Health economics applies economic principles to the health care sector. By recognizing the importance of scarcity and incentives, it focuses on the critical economic issues in producing, delivering, and financing health care. It analyzes determinants of demand for medical care, the unique role of physicians in resource allocation, the role of health insurance, and competition in medical care markets.
The course provides an application of economic models to demand, supply, and their interaction in the medical economy. Influences on demand, especially health status, insurance coverage, and income will be analyzed. Physician decisions on the pricing and form of their own services, and on the advice they offer about other services, will be considered. Competition in medical care markets, especially for hospital services, will be studied. Special emphasis will be placed on government as demander of medical care services. Changes in Medicare and regulation of managed care are among the public policy issues to be addressed. Prerequisite: If course requirement not met, permission of instructor required.
This course provides an application of economic principles to the health care sector. By recognizing the importance of scarcity and incentives, this course will focus on the critical economic issues in producing, delivering, and financing health care. In particular, the course will analyze determinants of demand for medical care, such as health status, insurance coverage, and income; the unique role of physicians in guiding and shaping the allocation of resources in medical care markets; and competition in medical care markets, especially among hospitals. Special emphasis will be placed on the evaluation of policy instruments such as government regulation, antitrust laws, 'sin taxes' on cigarettes and alcohol, and public health programs. This course is similar to HCMG 202, but uses more advanced quantitative methods and formal economic theory; knowledge of calculus and basic microeconomics is recommended. Students who take HCMG 302 may not also take HCMG 202 (ECON 039) for further credit.
The purpose of this course is to apply economics to an analysis of the health care industry, with special emphasis on the unique characteristics of the US healthcare markets, from pre-hospital to post-acute care. This course focuses on salient economic features of health care delivery, including: the role of nonprofit providers, the effects of regulation and antitrust activity on hospitals, the degree of input substitutability within hospitals, the nature of competition in home health care, public versus private provision of emergency medical services, the effect of specialty hospitals and ambulatory surgery centers, the economics of direct-to-consumer advertising and its effect on drug safety, defining and improving medical performance in hospitals, specialization and investment in physical and human capital, and shifting of services between inpatient and outpatient settings and its effect on health care costs and quality.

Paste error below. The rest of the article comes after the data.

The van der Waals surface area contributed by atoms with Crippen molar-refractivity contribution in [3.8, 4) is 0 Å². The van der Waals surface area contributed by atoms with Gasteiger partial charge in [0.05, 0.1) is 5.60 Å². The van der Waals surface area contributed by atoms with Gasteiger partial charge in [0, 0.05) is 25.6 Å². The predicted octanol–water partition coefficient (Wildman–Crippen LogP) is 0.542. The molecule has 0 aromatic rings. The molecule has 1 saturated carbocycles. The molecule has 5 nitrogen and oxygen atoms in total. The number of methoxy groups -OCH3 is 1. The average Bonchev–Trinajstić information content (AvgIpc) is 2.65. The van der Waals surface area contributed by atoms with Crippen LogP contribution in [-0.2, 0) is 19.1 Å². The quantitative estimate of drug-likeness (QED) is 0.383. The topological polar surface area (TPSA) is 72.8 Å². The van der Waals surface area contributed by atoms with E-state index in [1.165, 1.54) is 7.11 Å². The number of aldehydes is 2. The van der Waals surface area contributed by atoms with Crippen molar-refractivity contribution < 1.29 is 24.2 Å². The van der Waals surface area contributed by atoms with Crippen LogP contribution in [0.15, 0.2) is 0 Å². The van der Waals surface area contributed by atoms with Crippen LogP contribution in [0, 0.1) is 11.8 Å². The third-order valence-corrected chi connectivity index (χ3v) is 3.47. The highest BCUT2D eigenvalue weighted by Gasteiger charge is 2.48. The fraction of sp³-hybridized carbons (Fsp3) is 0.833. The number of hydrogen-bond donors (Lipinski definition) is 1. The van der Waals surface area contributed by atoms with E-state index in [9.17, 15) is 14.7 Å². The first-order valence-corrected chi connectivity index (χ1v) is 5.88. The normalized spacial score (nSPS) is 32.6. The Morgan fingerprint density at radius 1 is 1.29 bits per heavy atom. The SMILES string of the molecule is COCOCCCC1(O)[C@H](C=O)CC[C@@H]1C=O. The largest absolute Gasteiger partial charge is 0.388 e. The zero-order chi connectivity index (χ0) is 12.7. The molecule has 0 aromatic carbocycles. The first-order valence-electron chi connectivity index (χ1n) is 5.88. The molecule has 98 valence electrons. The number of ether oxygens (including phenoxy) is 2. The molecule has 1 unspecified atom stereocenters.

The purpose of this course is to apply economics to an analysis of the health care industry, with special emphasis on the unique characteristics of the US healthcare markets, from pre-hospital to post-acute care. This course focuses on salient economic features of health care delivery, including: the role of nonprofit providers, the effects of regulation and antitrust activity on hospitals, the degree of input substitutability within hospitals, the nature of competition in home health care, public versus private provision of emergency medical services, the effect of specialty hospitals and ambulatory surgery centers, defining and improving medical performance in hospitals, specialization and investment in physical and human capital, shifting of services between inpatient and outpatient settings and its effect on health care costs and quality, and innovation in primary care from retail clinics to patient-centered medical homes and retainer-based medicine.
Arranged with members of the Faculty of the Health Care Systems Department. For further information contact the Department office, Room 204, Colonial Penn Center, 3641 Locust Walk, 898-6861.
This course is intended to provide entering doctoral students with information on the variety of health economics models, methods, topics, and publication outlets valued and used by faculty in the HCMG doctoral program and outside of it. The course has two main parts: the first, to acquaint students with theoretical modeling tools used frequently by health economists. This part of the course involves a number of lectures coupled with students' presentations from the health economics, management and operations research community at Penn on a research method or strategy they have found helpful and they think is important for all doctoral students to know.
This course applies basic economic concepts to analyze the health care market and evaluate health policies. The course begins with a discussion of productivity in health care and of the theoretical and empirical effects of asymmetric information and market failure. The second part of the course explores several topic areas in the health care economics literature: health insurance and the labor market; health policy interventions; and health as human capital. The third part of the course examines competition and the behavior of health care providers, with emphasis on the impact of policy on competition, behavior, and finally, bringing us full circle, health care productivity.
The weeklong intensive course aims at developing essential business acumen and leadership skills required to thrive in a constantly changing health care ecosystem. Taught by invited faculty who have experience working with health care leaders, this course will focus on actionable knowledge in financial acumen, strategic decision making, innovation and building high-performance teams. Through interactive mixed-mode delivery methods, faculty will share tools and frameworks, always with a focus on how to apply them, both personally and within an organizational context. Prerequisite: Permission needed from Instructor.
Adopting a new model to treat such illnesses as diabetes and hypertension can cut down on hospital ER visits, according to new research by Wharton professor Guy David and four others.Knowledge @ Wharton - 2014/08/14